27 April, 2020
The Care Quality Commission (CQC) has announced that it has stopped routine inspections from Monday 16 March. It has confirmed that during the COVID-19 pandemic, "the CQC's primary objective will be to support providers to keep people safe during a period of unprecedented pressure on the health and care system" although it has warned that it may still be necessary to use their inspection powers where there is clear evidence of harm, such as allegations of abuse.
The HSE has offered guidance when a report under RIDDOR (The Reporting of Injuries, Diseases and Dangerous Occurrences Regulations 2013) must be made. It has confirmed that the following should be reported under RIDDOR:
For further information https://www.hse.gov.uk/news/riddor-reporting-coronavirus
A Health Board has been fined following three incidents where patients died by suicide using ligature points. The patients were admitted to a general adult psychiatry ward and were acutely unwell and often not in a position to ensure their own safety.
An investigation by the Health and Safety Executive (HSE) found that Tayside Health Board "failed to assess, manage and control the risk of severe injury and death associated with ligature anchor points. Private bedrooms within the facility had multiple ligatures points which could have been removed to reduce the risk to patients on the ward. The Health Board failed to effectively communicate risks associated with the ligature points to staff who were required to monitor and assess patients. A previous attempt by one patient to secure a ligature to a ligature anchor point was not communicated to the staff who monitored her. She later successfully took her own life by the same method".
Tayside Health Board pleaded guilty to breaching Sections 3(1) and Section 33(1)(a) of the Health and Safety at Work Act and was fined £120,000.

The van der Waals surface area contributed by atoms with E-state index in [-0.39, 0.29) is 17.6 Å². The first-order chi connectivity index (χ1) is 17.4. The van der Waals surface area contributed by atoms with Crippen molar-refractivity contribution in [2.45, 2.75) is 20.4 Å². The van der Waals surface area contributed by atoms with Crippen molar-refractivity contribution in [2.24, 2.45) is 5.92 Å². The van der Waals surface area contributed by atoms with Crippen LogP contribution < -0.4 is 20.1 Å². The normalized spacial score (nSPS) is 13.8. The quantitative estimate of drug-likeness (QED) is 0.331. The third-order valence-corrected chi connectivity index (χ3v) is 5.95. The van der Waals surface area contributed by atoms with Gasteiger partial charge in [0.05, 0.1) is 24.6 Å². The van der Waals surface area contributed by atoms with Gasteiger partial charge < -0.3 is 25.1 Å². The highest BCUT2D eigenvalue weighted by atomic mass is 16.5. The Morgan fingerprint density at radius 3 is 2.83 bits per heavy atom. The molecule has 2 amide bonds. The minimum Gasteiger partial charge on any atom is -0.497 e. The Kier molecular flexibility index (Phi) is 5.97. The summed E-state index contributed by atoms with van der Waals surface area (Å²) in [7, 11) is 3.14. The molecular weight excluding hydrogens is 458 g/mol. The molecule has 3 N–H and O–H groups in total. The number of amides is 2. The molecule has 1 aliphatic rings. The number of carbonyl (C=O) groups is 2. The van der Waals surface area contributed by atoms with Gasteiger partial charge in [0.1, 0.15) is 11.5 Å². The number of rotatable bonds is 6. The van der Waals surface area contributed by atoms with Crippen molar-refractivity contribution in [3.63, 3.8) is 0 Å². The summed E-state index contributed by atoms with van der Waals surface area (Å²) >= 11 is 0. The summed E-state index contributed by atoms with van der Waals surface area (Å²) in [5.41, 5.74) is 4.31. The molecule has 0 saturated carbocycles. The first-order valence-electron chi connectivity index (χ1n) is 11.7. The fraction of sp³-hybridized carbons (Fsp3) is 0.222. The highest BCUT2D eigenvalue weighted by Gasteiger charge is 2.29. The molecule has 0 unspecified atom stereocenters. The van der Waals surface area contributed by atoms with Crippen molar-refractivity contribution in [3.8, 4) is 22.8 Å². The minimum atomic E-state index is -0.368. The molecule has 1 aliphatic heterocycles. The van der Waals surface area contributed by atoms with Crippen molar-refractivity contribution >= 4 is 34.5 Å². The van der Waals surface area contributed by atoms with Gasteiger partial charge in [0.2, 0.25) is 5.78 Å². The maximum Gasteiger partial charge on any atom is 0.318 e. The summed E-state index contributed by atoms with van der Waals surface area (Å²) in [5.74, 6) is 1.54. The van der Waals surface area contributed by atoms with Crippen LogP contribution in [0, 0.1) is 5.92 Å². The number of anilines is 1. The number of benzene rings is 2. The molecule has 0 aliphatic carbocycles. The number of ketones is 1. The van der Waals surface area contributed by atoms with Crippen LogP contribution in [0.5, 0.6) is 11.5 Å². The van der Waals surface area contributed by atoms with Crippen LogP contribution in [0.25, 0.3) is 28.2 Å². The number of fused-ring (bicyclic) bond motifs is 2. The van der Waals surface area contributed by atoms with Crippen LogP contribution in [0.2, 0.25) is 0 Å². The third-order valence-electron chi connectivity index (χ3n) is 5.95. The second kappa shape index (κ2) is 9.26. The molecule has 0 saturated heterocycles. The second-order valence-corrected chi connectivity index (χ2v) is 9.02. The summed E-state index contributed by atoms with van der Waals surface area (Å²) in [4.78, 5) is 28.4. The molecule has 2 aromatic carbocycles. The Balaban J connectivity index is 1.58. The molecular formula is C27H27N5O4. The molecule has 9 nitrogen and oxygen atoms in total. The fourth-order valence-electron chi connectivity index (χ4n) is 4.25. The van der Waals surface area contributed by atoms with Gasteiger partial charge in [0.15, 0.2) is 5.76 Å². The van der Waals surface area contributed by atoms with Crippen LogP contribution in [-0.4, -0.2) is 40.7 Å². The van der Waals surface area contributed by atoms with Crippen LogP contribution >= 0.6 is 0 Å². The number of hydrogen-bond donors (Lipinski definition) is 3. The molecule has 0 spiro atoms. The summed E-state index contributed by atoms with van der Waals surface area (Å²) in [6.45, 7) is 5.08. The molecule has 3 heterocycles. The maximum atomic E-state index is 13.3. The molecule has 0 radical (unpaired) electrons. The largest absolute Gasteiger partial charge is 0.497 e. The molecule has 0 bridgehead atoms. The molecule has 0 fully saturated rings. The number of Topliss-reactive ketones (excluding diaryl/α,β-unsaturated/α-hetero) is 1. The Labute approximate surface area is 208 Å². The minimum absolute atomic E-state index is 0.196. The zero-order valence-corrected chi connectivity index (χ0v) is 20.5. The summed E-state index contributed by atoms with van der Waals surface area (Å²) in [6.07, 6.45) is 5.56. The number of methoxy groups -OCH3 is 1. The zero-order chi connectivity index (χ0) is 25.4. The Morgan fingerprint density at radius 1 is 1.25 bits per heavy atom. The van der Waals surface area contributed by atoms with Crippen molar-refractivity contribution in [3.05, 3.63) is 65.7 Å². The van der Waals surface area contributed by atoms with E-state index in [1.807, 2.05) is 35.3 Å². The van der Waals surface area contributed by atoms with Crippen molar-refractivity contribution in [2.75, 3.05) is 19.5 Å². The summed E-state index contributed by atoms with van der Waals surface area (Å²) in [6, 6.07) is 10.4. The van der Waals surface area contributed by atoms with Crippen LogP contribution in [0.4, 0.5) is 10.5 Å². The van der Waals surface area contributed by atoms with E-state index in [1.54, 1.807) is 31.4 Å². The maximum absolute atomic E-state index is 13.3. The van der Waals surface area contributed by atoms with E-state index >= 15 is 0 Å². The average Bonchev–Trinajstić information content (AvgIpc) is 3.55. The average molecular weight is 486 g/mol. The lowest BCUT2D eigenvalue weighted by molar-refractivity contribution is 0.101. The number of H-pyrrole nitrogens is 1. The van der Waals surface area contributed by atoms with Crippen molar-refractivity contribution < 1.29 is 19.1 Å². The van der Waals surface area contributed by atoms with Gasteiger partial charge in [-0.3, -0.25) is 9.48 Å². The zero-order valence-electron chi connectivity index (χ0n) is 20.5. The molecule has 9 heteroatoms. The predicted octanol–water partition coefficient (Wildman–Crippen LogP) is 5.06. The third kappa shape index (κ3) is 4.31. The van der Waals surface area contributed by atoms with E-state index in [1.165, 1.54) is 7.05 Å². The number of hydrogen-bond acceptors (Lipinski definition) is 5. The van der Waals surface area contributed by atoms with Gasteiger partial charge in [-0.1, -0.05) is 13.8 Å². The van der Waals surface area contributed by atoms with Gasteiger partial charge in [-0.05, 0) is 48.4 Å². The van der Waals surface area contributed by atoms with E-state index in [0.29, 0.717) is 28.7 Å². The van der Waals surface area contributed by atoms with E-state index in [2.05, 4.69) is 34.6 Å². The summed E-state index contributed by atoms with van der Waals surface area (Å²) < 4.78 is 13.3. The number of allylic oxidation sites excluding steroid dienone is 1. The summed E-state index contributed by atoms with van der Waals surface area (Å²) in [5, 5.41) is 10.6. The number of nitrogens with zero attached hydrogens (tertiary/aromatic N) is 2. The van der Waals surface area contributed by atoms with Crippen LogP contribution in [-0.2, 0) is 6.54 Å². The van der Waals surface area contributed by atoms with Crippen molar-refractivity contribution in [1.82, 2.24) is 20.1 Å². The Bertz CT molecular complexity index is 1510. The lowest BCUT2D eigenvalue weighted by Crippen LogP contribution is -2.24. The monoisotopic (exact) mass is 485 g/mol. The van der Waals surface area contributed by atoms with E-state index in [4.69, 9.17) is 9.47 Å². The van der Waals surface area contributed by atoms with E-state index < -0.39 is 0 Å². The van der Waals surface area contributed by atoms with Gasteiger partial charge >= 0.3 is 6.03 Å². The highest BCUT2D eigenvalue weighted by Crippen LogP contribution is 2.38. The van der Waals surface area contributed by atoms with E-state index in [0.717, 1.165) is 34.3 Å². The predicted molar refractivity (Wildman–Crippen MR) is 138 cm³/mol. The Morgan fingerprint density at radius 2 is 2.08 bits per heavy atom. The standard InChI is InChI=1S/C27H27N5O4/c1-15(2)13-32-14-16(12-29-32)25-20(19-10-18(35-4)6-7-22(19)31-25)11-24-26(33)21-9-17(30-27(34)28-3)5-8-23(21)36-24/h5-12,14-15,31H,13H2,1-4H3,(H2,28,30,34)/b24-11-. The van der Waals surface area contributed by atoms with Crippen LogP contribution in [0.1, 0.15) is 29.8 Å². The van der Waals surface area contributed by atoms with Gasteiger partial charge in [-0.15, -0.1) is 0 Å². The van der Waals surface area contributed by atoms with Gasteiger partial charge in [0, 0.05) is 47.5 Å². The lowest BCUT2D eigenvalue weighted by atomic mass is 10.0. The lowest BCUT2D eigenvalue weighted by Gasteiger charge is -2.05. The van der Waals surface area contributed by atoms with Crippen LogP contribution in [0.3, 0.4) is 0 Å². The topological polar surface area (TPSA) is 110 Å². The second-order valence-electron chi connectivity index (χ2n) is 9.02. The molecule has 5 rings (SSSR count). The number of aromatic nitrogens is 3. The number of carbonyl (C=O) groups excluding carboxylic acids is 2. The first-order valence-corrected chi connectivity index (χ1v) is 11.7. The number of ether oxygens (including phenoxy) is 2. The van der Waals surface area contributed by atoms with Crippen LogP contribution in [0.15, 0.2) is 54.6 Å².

A landlord who failed to maintain gas appliances or carry out the appropriate gas safety checks has received a suspended prison sentence.
According to the HSE, a previous tenant informed them that no landlord's gas safety checks had been carried out for three years. The landlord failed to provide any gas safety records for the tenanted property and a formal Improvement Notice was served requiring him to arrange for the gas appliances at his tenanted property to be checked and maintained. The landlord ignored this Improvement Notice.
The landlord pleaded guilty to breaching Regulations 36(3)(a) and 36(2)(a) of the Gas Safety (Installation and Use) Regulations 1998. He was sentenced to 15 weeks in prison for each offence, both suspended for 18 months, and ordered to pay costs of £1,500.
Landlords are legally responsible for the safety of tenants in relation to gas safety. In accordance with the law they must repair and maintain gas pipework, flues and appliances in safe condition, ensure an annual gas safety check is performed on each appliance and flue and keep records of each safety check. Further information can be found here.
An agency worker had her thumb severed on a moving part of a processing line whilst working for a poultry processing company. According to the HSE, the worker got her thumb stuck, and was pulled around with the conveyor. Her thumb was traumatically severed. The investigation by the HSE found there was no emergency stop for the worker when she became caught in the conveyor.
Chesterfield Poultry Ltd (CPL) trading as Iqbal Poultry (IQP)pleaded guilty to breaching Section 3(1) of the Health & Safety at Work Act 1974. The company has been fined £300,000 and ordered to pay £5,046.29 in costs.
The HSE inspector Eddy Tarn commented after the hearing that "Companies must ensure that measures are in place to prevent access to dangerous parts of machinery and provide a means to stop machinery should an emergency happen."
More information on the safe use of work equipment, including stop controls can be found here.